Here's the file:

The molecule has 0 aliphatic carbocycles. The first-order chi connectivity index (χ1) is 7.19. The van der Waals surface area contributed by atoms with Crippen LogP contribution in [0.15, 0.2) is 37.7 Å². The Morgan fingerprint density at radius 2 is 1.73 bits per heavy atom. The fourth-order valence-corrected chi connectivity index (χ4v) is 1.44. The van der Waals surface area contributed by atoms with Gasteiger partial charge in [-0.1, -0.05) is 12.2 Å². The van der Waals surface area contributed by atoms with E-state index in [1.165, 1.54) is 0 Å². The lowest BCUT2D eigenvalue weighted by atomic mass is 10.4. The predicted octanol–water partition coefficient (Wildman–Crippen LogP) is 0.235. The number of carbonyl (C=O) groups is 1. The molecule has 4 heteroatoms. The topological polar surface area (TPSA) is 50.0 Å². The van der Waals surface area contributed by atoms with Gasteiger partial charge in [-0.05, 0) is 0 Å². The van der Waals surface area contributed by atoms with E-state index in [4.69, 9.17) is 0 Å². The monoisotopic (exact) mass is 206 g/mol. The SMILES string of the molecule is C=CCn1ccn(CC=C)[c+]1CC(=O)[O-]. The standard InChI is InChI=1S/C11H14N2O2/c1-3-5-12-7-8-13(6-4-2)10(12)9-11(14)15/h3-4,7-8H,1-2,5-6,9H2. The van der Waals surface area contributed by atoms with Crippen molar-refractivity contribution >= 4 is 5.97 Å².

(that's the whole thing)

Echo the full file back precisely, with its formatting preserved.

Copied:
The molecule has 0 aliphatic carbocycles. The first-order chi connectivity index (χ1) is 7.19. The van der Waals surface area contributed by atoms with Crippen LogP contribution in [0.15, 0.2) is 37.7 Å². The Morgan fingerprint density at radius 2 is 1.73 bits per heavy atom. The fourth-order valence-corrected chi connectivity index (χ4v) is 1.44. The van der Waals surface area contributed by atoms with Gasteiger partial charge in [-0.1, -0.05) is 12.2 Å². The van der Waals surface area contributed by atoms with E-state index in [1.165, 1.54) is 0 Å². The lowest BCUT2D eigenvalue weighted by atomic mass is 10.4. The predicted octanol–water partition coefficient (Wildman–Crippen LogP) is 0.235. The number of carbonyl (C=O) groups is 1. The molecule has 4 heteroatoms. The topological polar surface area (TPSA) is 50.0 Å². The van der Waals surface area contributed by atoms with Gasteiger partial charge in [-0.05, 0) is 0 Å². The van der Waals surface area contributed by atoms with E-state index in [4.69, 9.17) is 0 Å². The monoisotopic (exact) mass is 206 g/mol. The SMILES string of the molecule is C=CCn1ccn(CC=C)[c+]1CC(=O)[O-]. The standard InChI is InChI=1S/C11H14N2O2/c1-3-5-12-7-8-13(6-4-2)10(12)9-11(14)15/h3-4,7-8H,1-2,5-6,9H2. The van der Waals surface area contributed by atoms with Crippen molar-refractivity contribution >= 4 is 5.97 Å².